I go to live model sessions at least once a month to practice. I find that painting traditionally and mixing colors by hand improves my skills much faster than working purely digitally. Plus, working from life presents a different challenge than working from photo reference. I’ve only got about three hours at each of these painting sessions. I need to decide quickly what I’m going to include in the image, what colors to use, and if there’s anything about the model I want to emphasize or exaggerate. Sometimes I try to stick as close to the model as possible, other times I might use them more as inspiration.

Starting Out

I normally bring a piece of illustration board to work on, but for this session, I realized I left my board at home (whoops!). Of course, the only time I have ever done this is also the only time I intended on recording every step of the way. I did grab some watercolor paper from Michael’s on my way there. It was better than driving back home or to a full art supply store and losing precious minutes of live work time. Even if it did mean I had to listen to way-too-early Christmas music while I waited in line at check out.

I was a little concerned that using unstretched paper on a non-rigid backing would cause all sorts of buckling. Luckily, I tend to use fairly dry gouache and I avoided heavily wet layers in this session, so the surface warping wasn’t a problem. I didn’t even need to adjust my painting style all that much, I just stayed mindful of how wet my brush was when working in large areas like the background.

We have to be kind to the models, it isn’t easy to hold a pose and expression for hours at a time. (Tip your models, they’ll appreciate it.) Normally, there are five minute breaks for them to stand and stretch for every twenty minutes of posing. In the first twenty minute session, I lay down a sketch using colored pencil. In the next twenty minutes, I go over the sketch and outline it in gouache, then start mixing shadow tones.

I like doing this because I’m drawing the model twice. I’m familiarizing myself with their appearance before I really dig in. The colored pencil sketch lets me get the general placement and construction down. The gouache outline lets me emphasize the details and focus on the important parts of the drawing. I’ll start painting by laying in shadow shapes since I find it easier to paint from dark to light. The entire time I’m working, I’ll switch between using warm and cool tones depending on the temperature of the shadows.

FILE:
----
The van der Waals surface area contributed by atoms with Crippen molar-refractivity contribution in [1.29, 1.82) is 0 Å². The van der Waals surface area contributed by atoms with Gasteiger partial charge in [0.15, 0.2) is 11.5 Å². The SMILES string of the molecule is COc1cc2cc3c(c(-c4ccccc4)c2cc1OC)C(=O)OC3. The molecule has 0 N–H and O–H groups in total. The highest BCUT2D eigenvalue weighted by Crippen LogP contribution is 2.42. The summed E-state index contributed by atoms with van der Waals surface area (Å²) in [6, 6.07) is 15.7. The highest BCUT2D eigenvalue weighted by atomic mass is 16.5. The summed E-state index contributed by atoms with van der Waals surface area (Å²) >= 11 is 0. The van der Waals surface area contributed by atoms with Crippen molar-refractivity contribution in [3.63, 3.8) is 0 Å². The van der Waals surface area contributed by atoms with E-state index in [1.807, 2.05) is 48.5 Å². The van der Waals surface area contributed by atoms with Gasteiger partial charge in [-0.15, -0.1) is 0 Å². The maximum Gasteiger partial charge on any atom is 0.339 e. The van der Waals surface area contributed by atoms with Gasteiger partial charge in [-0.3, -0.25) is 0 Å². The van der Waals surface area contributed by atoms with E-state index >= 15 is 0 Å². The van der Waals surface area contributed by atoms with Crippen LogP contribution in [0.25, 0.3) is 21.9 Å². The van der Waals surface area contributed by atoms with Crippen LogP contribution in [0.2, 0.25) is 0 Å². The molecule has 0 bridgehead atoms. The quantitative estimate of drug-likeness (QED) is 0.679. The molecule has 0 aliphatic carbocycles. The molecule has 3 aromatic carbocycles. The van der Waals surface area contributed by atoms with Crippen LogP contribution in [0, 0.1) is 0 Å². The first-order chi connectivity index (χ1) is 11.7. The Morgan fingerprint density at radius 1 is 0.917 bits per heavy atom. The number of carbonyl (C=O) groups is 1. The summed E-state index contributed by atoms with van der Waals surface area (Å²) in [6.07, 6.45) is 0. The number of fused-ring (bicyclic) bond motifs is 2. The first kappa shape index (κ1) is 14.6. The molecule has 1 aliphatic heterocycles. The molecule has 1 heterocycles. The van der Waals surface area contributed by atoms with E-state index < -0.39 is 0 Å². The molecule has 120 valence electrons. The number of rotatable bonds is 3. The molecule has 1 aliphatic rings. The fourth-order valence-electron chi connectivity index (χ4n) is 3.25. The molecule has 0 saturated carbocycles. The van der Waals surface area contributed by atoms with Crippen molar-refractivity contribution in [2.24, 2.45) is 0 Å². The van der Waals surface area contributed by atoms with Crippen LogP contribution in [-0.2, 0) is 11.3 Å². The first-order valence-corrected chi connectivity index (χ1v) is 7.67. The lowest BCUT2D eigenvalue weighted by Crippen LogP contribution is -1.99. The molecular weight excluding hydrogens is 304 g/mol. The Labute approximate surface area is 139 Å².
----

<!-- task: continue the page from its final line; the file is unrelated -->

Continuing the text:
Side Note: The Values of Shadows

Check the shadow shapes on her flower crown. I know this is something that can trip up a lot of beginner artists. The shapes on the crown are all different values. Note how the white flowers’ shadows are much lighter than that of the dark green leaves and the pink and yellow flowers. If the color of the objects are different, then their shadows are likely composed of different values. If you’re uncertain and feel like your artistic eye needs a little help, take a picture of your subject on your phone and desaturate it.

Next, I’ll lay in a fairly thin layer of local color and allow for a little blending. I try to keep the color pretty highly saturated and a touch warm at this point. Since I’ll be adding more white paint to lighten up the top layers, I know they’ll end up cooling off and desaturating. Having a more saturated base keeps those skin tones from going sickly and gray- unless I’m trying to make someone look like a zombie!

The Second Half

At this point, I’m usually about hallway through a painting session. If I have any major issues, I’ll correct them here. If things look okay, I’ll proceed on to laying in the light, building it up layer by layer. Gouache reactivates when wet, so if I want a softer shape and transition, I’ll keep my paint looser. Thicker paint will sit on top of the layers underneath rather than mixing with them.

Gouache also dries to a different color. Usually light colors darken down, so if I’m in doubt I’ll lay down a stroke to test how it will dry. If it doesn’t look right, it’s easier to paint over one small spot rather than a whole patch of wrong color.

This reactivation of paint can be difficult to work with at first. Oil painters and watercolorists might have an easier time transitioning to gouache, while acrylic painters might find it super irritating. If you’re just starting out, be kind to yourself and don’t get too frustrated by the medium, exploration is part of learning. It’s also how you develop your own unique style and approach, so it’s totally worth the time.

As I go, I try to work evenly across the surface, so if I stop at any point the piece will still look finished. If I build up and detail one area, I’ll do the same to the others. I’ll continue to work the piece until time is up or I’m ready to stop. Of course, some areas will receive more attention and detail, but I don’t want to make it look like I ignored or rushed anything.

Finishing Up

I could continue to paint, but part of the decision making process is knowing where to stop. Sometimes I’ll add a few touches if I couldn’t completely finish the painting at a live model session. This is usually the background, since I want to work on painting the model while they’re there in person. But I always scan my paintings once I’ve decided they’re finished since that gives a nice finality to it. Here’s the scanned and finished piece:

Read More

if you’re interest in gouache painting, I talk a little about my travel kit in Need-to-Know Tips for Sketching Outside and how to dispose of paint safely in my post on Paint Toxicity.

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